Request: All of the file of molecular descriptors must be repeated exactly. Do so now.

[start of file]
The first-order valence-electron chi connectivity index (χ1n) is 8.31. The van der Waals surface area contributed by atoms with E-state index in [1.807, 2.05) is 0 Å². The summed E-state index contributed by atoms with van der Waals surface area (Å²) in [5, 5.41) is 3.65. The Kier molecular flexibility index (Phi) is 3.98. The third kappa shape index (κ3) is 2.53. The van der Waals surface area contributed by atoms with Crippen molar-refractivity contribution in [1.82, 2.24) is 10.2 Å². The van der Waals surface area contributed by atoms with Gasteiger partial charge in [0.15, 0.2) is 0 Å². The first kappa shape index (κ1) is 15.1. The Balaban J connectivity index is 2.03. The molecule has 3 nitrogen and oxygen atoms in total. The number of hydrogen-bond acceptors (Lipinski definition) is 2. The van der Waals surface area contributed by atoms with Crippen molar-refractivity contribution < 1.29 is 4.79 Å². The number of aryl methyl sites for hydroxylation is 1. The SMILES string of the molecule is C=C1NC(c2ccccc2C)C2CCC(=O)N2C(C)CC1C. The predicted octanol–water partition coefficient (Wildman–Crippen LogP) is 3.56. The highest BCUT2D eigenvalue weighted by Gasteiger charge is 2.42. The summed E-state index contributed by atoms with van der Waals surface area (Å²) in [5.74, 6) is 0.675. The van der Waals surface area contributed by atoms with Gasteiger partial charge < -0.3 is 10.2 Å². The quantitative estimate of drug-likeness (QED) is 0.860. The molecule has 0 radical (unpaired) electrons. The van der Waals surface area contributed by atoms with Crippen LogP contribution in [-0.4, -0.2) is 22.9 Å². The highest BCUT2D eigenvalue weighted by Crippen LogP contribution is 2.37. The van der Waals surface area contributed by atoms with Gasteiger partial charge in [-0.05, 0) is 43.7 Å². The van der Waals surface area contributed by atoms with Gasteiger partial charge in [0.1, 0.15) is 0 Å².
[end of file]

The first-order valence-electron chi connectivity index (χ1n) is 8.31. The van der Waals surface area contributed by atoms with E-state index in [1.807, 2.05) is 0 Å². The summed E-state index contributed by atoms with van der Waals surface area (Å²) in [5, 5.41) is 3.65. The Kier molecular flexibility index (Phi) is 3.98. The third kappa shape index (κ3) is 2.53. The van der Waals surface area contributed by atoms with Crippen molar-refractivity contribution in [1.82, 2.24) is 10.2 Å². The van der Waals surface area contributed by atoms with Gasteiger partial charge in [0.15, 0.2) is 0 Å². The first kappa shape index (κ1) is 15.1. The Balaban J connectivity index is 2.03. The molecule has 3 nitrogen and oxygen atoms in total. The number of hydrogen-bond acceptors (Lipinski definition) is 2. The van der Waals surface area contributed by atoms with Crippen molar-refractivity contribution < 1.29 is 4.79 Å². The number of aryl methyl sites for hydroxylation is 1. The SMILES string of the molecule is C=C1NC(c2ccccc2C)C2CCC(=O)N2C(C)CC1C. The predicted octanol–water partition coefficient (Wildman–Crippen LogP) is 3.56. The highest BCUT2D eigenvalue weighted by Gasteiger charge is 2.42. The summed E-state index contributed by atoms with van der Waals surface area (Å²) in [5.74, 6) is 0.675. The van der Waals surface area contributed by atoms with Gasteiger partial charge < -0.3 is 10.2 Å². The quantitative estimate of drug-likeness (QED) is 0.860. The molecule has 0 radical (unpaired) electrons. The van der Waals surface area contributed by atoms with Crippen LogP contribution in [-0.4, -0.2) is 22.9 Å². The highest BCUT2D eigenvalue weighted by Crippen LogP contribution is 2.37. The van der Waals surface area contributed by atoms with Gasteiger partial charge in [-0.05, 0) is 43.7 Å². The van der Waals surface area contributed by atoms with Gasteiger partial charge in [0.1, 0.15) is 0 Å².